The most important theme in Just Above My Head concerns homosexuality. Baldwin was plagued throughout his life by guilt about his openly acknowledged homosexual nature. One of the reasons he moved to Paris was that Europeans were much more tolerant of such proclivities at a time when homosexuals were treated like vicious criminals in the United States. Through the character of Arthur, Baldwin attempts to show that homosexuals deserve understanding because they can be valuable contributors to society. In several places in his novel, Baldwin provides lengthy and detailed descriptions of sexual behavior between two males, including sodomy, fellatio, and mutual masturbation. Some readers might find these descriptions offensive; Baldwin, however, believed that genuine love between two individuals of the same sex was just as beautiful as heterosexual love.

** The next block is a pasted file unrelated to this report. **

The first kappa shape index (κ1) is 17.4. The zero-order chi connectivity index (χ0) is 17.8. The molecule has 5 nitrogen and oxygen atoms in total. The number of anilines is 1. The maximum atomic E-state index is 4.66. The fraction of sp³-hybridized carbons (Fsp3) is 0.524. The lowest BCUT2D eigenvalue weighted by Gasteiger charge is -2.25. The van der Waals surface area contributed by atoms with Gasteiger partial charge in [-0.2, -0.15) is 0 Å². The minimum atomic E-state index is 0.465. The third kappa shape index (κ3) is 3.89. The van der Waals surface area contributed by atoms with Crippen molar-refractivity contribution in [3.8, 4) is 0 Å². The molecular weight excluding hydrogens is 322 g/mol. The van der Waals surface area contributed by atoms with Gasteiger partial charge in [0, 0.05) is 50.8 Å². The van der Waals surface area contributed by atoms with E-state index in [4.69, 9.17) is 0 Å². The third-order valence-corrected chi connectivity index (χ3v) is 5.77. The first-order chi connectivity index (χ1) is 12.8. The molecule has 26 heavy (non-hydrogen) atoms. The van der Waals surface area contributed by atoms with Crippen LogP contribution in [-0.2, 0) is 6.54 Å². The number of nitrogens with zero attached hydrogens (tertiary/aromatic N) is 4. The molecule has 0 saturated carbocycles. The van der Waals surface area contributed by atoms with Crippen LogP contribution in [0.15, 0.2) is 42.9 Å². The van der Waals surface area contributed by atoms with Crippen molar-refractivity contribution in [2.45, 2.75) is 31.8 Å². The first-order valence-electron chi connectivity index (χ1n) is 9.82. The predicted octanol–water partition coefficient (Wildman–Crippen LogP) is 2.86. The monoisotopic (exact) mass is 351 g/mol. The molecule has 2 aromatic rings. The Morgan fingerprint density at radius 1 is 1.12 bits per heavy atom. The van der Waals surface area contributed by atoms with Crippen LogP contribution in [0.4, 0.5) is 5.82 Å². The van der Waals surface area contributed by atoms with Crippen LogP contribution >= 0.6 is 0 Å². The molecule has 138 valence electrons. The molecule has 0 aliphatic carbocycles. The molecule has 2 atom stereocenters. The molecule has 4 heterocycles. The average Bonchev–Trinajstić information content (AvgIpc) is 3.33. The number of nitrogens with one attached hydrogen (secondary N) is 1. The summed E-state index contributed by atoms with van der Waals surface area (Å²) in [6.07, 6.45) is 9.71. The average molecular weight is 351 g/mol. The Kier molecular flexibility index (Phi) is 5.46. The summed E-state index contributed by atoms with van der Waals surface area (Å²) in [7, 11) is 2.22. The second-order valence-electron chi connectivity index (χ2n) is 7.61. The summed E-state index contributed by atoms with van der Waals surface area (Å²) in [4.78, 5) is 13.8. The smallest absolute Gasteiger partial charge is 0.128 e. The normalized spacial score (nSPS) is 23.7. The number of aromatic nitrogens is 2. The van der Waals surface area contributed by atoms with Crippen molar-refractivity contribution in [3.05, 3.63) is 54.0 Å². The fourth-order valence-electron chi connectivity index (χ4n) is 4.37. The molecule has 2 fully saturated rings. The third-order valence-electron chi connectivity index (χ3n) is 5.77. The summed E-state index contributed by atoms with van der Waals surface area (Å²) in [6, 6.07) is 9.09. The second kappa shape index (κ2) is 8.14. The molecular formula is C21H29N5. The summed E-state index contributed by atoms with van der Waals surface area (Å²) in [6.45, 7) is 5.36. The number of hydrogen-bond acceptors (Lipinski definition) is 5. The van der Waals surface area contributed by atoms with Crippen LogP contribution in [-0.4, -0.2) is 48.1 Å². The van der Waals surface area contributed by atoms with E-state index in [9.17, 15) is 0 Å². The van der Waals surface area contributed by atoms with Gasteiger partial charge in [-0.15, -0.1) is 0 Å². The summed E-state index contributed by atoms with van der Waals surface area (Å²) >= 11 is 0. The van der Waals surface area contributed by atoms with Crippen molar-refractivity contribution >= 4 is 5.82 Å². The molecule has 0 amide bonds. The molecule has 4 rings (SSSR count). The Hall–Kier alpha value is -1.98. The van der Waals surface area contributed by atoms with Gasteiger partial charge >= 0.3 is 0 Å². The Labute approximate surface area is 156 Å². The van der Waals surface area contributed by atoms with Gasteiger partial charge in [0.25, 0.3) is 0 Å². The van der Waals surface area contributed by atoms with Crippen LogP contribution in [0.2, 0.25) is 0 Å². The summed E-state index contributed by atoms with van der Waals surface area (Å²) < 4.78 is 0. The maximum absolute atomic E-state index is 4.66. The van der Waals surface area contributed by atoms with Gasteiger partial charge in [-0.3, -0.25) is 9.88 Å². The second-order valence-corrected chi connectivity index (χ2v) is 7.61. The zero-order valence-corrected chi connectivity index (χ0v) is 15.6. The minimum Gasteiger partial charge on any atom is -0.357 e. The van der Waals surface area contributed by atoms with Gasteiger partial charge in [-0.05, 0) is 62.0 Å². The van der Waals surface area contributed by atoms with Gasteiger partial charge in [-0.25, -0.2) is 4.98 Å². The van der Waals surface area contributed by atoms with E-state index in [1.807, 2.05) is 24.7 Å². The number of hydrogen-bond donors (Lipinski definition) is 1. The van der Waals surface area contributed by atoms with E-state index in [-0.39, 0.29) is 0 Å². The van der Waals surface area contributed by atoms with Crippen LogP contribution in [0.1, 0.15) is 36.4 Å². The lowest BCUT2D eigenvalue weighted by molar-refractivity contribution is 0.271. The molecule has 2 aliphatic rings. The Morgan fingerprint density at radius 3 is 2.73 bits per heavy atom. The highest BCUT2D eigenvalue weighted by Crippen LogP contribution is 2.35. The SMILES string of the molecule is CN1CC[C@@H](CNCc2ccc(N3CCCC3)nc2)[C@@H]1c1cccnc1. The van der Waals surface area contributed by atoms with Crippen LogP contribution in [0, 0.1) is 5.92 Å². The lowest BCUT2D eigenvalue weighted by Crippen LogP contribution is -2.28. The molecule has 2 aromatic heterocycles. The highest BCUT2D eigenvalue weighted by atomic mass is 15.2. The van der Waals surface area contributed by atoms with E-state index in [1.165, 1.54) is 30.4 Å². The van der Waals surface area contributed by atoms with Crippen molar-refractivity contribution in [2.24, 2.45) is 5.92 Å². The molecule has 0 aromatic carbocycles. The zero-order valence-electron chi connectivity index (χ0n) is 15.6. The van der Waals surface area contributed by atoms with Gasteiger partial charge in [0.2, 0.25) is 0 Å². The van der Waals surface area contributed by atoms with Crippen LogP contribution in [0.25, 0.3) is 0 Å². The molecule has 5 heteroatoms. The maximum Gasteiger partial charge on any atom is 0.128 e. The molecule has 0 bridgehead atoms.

The meaning of the title Just Above My Head does not become clear until the end of the book. Baldwin’s description of Arthur’s death contains the following sentence:He starts down the steps, and the steps rise up, striking him in the chest again, pounding between his shoulder blades, throwing him down on his back, staring down at him from the ceiling, just above his head.
Just Above My Head was the last important work Baldwin penned, and he died eight years after it was published. Throughout the novel he implies that the shadow of death is hovering over his own head...
(The entire section is 538 words.)